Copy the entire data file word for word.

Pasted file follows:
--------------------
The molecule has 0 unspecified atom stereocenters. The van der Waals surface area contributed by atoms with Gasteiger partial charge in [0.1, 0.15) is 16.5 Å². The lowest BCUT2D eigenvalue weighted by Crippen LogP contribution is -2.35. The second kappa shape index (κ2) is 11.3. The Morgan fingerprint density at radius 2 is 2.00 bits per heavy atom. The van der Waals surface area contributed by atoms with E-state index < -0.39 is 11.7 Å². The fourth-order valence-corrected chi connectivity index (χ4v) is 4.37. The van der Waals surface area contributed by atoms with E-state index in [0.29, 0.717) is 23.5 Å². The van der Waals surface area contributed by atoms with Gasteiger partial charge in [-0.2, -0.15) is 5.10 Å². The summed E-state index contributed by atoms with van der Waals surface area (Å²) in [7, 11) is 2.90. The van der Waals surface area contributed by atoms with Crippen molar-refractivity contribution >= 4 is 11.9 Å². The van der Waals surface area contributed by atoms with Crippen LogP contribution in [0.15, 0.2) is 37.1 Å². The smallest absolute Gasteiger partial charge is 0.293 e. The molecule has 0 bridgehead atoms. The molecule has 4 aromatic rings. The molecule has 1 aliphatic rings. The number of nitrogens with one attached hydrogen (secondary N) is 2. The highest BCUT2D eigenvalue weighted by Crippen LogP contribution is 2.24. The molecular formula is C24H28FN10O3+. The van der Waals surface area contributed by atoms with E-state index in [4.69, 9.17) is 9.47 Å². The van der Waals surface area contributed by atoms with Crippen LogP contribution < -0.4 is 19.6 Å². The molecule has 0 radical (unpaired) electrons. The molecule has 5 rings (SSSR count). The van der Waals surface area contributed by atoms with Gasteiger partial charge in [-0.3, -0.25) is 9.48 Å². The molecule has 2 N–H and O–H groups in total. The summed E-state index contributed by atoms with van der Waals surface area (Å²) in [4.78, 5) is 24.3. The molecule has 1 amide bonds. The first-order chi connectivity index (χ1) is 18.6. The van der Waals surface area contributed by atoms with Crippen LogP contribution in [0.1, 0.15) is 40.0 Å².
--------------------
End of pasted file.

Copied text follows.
The molecule has 0 unspecified atom stereocenters. The van der Waals surface area contributed by atoms with Gasteiger partial charge in [0.1, 0.15) is 16.5 Å². The lowest BCUT2D eigenvalue weighted by Crippen LogP contribution is -2.35. The second kappa shape index (κ2) is 11.3. The Morgan fingerprint density at radius 2 is 2.00 bits per heavy atom. The van der Waals surface area contributed by atoms with E-state index < -0.39 is 11.7 Å². The fourth-order valence-corrected chi connectivity index (χ4v) is 4.37. The van der Waals surface area contributed by atoms with E-state index in [0.29, 0.717) is 23.5 Å². The van der Waals surface area contributed by atoms with Gasteiger partial charge in [-0.2, -0.15) is 5.10 Å². The summed E-state index contributed by atoms with van der Waals surface area (Å²) in [7, 11) is 2.90. The van der Waals surface area contributed by atoms with Crippen molar-refractivity contribution >= 4 is 11.9 Å². The van der Waals surface area contributed by atoms with Crippen LogP contribution in [0.15, 0.2) is 37.1 Å². The smallest absolute Gasteiger partial charge is 0.293 e. The molecule has 0 bridgehead atoms. The molecule has 4 aromatic rings. The molecule has 1 aliphatic rings. The number of nitrogens with one attached hydrogen (secondary N) is 2. The highest BCUT2D eigenvalue weighted by Crippen LogP contribution is 2.24. The molecular formula is C24H28FN10O3+. The van der Waals surface area contributed by atoms with E-state index in [4.69, 9.17) is 9.47 Å². The van der Waals surface area contributed by atoms with Crippen LogP contribution < -0.4 is 19.6 Å². The molecule has 0 radical (unpaired) electrons. The molecule has 5 rings (SSSR count). The van der Waals surface area contributed by atoms with Gasteiger partial charge in [-0.3, -0.25) is 9.48 Å². The molecule has 2 N–H and O–H groups in total. The summed E-state index contributed by atoms with van der Waals surface area (Å²) in [4.78, 5) is 24.3. The molecule has 1 amide bonds. The first-order chi connectivity index (χ1) is 18.6. The van der Waals surface area contributed by atoms with Crippen LogP contribution in [0.1, 0.15) is 40.0 Å².